In the summer of 1979, a group of friends in a small Ohio town witness a catastrophic train crash while making a super 8 movie and soon suspect that it was not an accident. Shortly after, unusual disappearances and inexplicable events begin to take place in town, and the local Deputy tries to uncover the truth – something more terrifying than any of them could have imagined.
ActorsStarring: Joel Courtney, Elle Fanning, Riley Griffiths, Kyle Chandler, Noah Emmerich, Amanda Michalka, Ron Eldard, Ryan Lee, Gabriel Basso, Zach Mills, Jessica Tuck, Joel McKinnon Miller, Britt Flatmo, Glynn Turman, Richard T. Jones, Tom Quinn, Caitriona Balfe
It is 1979, and in small town America a group of young adolescents spend their summer making a Super 8 short film to submit for a competition. As they shoot a scene in their zombie film at the local train station, they witness a real train crash, and discover a large number of curious metallic objects in the wreckage. Amidst the chaos they are warned by an injured high school teacher at the scene that all is not what it seems, and to keep silent about the crash. Bewildered, they return to their homes as a large military contingent begins to clean up the crash site. However the warning appears justified as strange things begin to happen in the town and curious events unfold.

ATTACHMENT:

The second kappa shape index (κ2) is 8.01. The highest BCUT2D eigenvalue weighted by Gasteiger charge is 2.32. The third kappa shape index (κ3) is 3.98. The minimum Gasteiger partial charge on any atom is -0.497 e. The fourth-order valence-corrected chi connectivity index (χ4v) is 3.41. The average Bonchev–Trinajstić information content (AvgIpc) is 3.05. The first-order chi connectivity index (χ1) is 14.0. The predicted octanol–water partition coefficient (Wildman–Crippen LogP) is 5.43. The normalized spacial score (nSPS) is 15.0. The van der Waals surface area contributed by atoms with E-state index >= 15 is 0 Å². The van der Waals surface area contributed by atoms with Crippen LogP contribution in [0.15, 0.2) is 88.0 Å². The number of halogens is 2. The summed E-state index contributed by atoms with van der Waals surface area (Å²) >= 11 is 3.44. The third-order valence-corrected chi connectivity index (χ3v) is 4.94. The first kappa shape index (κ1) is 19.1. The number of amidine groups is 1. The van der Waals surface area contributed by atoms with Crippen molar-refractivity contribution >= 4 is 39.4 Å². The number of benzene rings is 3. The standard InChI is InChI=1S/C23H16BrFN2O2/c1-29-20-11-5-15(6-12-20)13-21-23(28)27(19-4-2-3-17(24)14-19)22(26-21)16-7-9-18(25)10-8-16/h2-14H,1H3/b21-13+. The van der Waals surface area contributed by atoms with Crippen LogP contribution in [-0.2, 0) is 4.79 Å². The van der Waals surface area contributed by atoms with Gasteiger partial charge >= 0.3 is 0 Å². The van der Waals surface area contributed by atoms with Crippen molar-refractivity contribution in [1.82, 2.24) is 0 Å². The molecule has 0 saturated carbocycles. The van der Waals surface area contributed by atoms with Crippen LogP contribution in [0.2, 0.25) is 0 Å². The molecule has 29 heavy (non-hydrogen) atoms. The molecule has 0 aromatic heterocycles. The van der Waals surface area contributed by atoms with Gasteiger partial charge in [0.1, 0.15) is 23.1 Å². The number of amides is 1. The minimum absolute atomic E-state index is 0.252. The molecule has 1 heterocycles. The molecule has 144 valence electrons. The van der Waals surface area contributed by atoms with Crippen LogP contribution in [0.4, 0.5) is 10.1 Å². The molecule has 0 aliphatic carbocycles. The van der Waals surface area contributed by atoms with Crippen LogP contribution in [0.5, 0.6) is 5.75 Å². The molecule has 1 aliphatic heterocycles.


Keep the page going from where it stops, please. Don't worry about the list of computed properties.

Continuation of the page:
Super 8 is J.J. Abrams tribute to Spielberg, the style of the film borrowing heavily from ET and The Goonies. The interaction amongst the kids feels real, and Elle Fanning in particular is terrific as the troubled daughter and love interest of the main teenage protagonist, Joe Lamb (played by Joel Courtney). The beginning of the film has a definite Spielberg feel to it, with the believable if slightly stereotypical kids and an eye for detail regarding the town. However at this point things start to unravel.
Rather than continuing the small-town coming of age theme, the movie’s third act transforms into a big budget action/adventure sequence as the military take drastic steps to deal with the escape of what was on the train. Rather than “Stand By Me”, the movie transforms into a dodgy version of “Cloverfield”, with much running around and explosions. The plot starts to develop large holes, including a literal one. This is a great shame, as the opening of the film is genuinely charming and for a moment reminds us of why we loved Spielberg’s film creations. The showing alongside the credits of the finished version of the kids Super 8 film hints at what might have been had it remained consistent to its opening.